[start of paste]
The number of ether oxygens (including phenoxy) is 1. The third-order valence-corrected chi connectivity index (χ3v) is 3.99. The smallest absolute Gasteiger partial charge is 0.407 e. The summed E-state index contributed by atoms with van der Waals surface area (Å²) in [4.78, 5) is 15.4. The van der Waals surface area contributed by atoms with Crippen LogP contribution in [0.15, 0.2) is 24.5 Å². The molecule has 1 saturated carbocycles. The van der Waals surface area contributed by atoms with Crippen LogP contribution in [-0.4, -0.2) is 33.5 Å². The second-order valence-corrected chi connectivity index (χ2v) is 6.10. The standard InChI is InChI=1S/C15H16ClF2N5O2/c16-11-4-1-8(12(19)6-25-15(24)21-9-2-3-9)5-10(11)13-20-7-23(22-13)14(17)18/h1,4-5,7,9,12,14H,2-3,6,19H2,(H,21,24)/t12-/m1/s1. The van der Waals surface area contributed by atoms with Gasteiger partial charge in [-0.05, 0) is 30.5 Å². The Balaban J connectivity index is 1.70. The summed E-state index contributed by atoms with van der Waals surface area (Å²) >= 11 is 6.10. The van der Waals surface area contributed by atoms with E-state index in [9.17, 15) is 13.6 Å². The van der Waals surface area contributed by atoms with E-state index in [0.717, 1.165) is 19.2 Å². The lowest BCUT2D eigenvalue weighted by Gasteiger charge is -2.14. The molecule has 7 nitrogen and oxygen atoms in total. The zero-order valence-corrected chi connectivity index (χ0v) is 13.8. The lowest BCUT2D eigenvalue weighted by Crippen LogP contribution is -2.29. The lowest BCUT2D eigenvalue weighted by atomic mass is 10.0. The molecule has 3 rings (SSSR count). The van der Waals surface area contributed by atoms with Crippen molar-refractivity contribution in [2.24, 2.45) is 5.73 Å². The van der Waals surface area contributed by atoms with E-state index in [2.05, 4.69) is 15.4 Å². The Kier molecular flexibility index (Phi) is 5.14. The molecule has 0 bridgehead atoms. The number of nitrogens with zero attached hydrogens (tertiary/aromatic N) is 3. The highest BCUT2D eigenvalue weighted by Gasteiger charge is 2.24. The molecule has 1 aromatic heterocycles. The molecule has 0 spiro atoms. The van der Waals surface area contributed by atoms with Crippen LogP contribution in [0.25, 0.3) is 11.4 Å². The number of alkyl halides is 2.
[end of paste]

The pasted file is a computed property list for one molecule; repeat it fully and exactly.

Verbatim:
The number of ether oxygens (including phenoxy) is 1. The third-order valence-corrected chi connectivity index (χ3v) is 3.99. The smallest absolute Gasteiger partial charge is 0.407 e. The summed E-state index contributed by atoms with van der Waals surface area (Å²) in [4.78, 5) is 15.4. The van der Waals surface area contributed by atoms with Crippen LogP contribution in [0.15, 0.2) is 24.5 Å². The molecule has 1 saturated carbocycles. The van der Waals surface area contributed by atoms with Crippen LogP contribution in [-0.4, -0.2) is 33.5 Å². The second-order valence-corrected chi connectivity index (χ2v) is 6.10. The standard InChI is InChI=1S/C15H16ClF2N5O2/c16-11-4-1-8(12(19)6-25-15(24)21-9-2-3-9)5-10(11)13-20-7-23(22-13)14(17)18/h1,4-5,7,9,12,14H,2-3,6,19H2,(H,21,24)/t12-/m1/s1. The van der Waals surface area contributed by atoms with Gasteiger partial charge in [-0.05, 0) is 30.5 Å². The Balaban J connectivity index is 1.70. The summed E-state index contributed by atoms with van der Waals surface area (Å²) >= 11 is 6.10. The van der Waals surface area contributed by atoms with E-state index in [9.17, 15) is 13.6 Å². The van der Waals surface area contributed by atoms with E-state index in [0.717, 1.165) is 19.2 Å². The lowest BCUT2D eigenvalue weighted by Gasteiger charge is -2.14. The molecule has 7 nitrogen and oxygen atoms in total. The zero-order valence-corrected chi connectivity index (χ0v) is 13.8. The lowest BCUT2D eigenvalue weighted by Crippen LogP contribution is -2.29. The lowest BCUT2D eigenvalue weighted by atomic mass is 10.0. The molecule has 3 rings (SSSR count). The van der Waals surface area contributed by atoms with Crippen molar-refractivity contribution in [2.24, 2.45) is 5.73 Å². The van der Waals surface area contributed by atoms with E-state index in [2.05, 4.69) is 15.4 Å². The Kier molecular flexibility index (Phi) is 5.14. The molecule has 0 bridgehead atoms. The number of nitrogens with zero attached hydrogens (tertiary/aromatic N) is 3. The highest BCUT2D eigenvalue weighted by Gasteiger charge is 2.24. The molecule has 1 aromatic heterocycles. The molecule has 0 spiro atoms. The van der Waals surface area contributed by atoms with Crippen LogP contribution in [0.25, 0.3) is 11.4 Å². The number of alkyl halides is 2.